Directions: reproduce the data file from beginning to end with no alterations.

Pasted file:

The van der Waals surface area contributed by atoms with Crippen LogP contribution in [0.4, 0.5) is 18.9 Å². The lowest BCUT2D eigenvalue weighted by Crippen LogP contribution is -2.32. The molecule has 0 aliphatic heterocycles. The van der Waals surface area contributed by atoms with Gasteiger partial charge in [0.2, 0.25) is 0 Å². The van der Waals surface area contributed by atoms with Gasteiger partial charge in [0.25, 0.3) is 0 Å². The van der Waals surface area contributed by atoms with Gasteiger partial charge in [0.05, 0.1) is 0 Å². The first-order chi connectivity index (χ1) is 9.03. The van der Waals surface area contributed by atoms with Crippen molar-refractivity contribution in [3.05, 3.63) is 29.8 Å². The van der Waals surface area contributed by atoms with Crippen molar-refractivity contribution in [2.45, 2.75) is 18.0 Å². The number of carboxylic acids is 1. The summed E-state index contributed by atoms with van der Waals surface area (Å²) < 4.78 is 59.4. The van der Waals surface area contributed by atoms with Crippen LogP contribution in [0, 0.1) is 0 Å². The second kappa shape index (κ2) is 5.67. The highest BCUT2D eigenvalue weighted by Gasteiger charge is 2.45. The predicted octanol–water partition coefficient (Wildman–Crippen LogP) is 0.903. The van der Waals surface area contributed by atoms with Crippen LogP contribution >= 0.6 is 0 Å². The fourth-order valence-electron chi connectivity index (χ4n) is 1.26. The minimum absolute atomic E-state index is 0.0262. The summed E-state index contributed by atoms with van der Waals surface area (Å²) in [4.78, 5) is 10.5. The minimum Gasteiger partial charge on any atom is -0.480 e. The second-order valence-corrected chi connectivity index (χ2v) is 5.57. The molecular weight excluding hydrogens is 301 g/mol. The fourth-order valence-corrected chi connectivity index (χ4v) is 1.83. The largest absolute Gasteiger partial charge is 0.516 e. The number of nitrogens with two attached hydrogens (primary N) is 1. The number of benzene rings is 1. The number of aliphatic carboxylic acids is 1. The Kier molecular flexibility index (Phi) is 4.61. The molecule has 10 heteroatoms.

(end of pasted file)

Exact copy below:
The van der Waals surface area contributed by atoms with Crippen LogP contribution in [0.4, 0.5) is 18.9 Å². The lowest BCUT2D eigenvalue weighted by Crippen LogP contribution is -2.32. The molecule has 0 aliphatic heterocycles. The van der Waals surface area contributed by atoms with Gasteiger partial charge in [0.2, 0.25) is 0 Å². The van der Waals surface area contributed by atoms with Gasteiger partial charge in [0.25, 0.3) is 0 Å². The van der Waals surface area contributed by atoms with Gasteiger partial charge in [0.05, 0.1) is 0 Å². The first-order chi connectivity index (χ1) is 9.03. The van der Waals surface area contributed by atoms with Crippen molar-refractivity contribution in [3.05, 3.63) is 29.8 Å². The van der Waals surface area contributed by atoms with Crippen molar-refractivity contribution in [2.45, 2.75) is 18.0 Å². The number of carboxylic acids is 1. The summed E-state index contributed by atoms with van der Waals surface area (Å²) < 4.78 is 59.4. The van der Waals surface area contributed by atoms with Crippen LogP contribution in [0, 0.1) is 0 Å². The second kappa shape index (κ2) is 5.67. The highest BCUT2D eigenvalue weighted by Gasteiger charge is 2.45. The predicted octanol–water partition coefficient (Wildman–Crippen LogP) is 0.903. The van der Waals surface area contributed by atoms with Crippen LogP contribution >= 0.6 is 0 Å². The fourth-order valence-electron chi connectivity index (χ4n) is 1.26. The minimum absolute atomic E-state index is 0.0262. The summed E-state index contributed by atoms with van der Waals surface area (Å²) in [4.78, 5) is 10.5. The minimum Gasteiger partial charge on any atom is -0.480 e. The second-order valence-corrected chi connectivity index (χ2v) is 5.57. The molecular weight excluding hydrogens is 301 g/mol. The fourth-order valence-corrected chi connectivity index (χ4v) is 1.83. The largest absolute Gasteiger partial charge is 0.516 e. The number of nitrogens with two attached hydrogens (primary N) is 1. The number of benzene rings is 1. The number of aliphatic carboxylic acids is 1. The Kier molecular flexibility index (Phi) is 4.61. The molecule has 10 heteroatoms.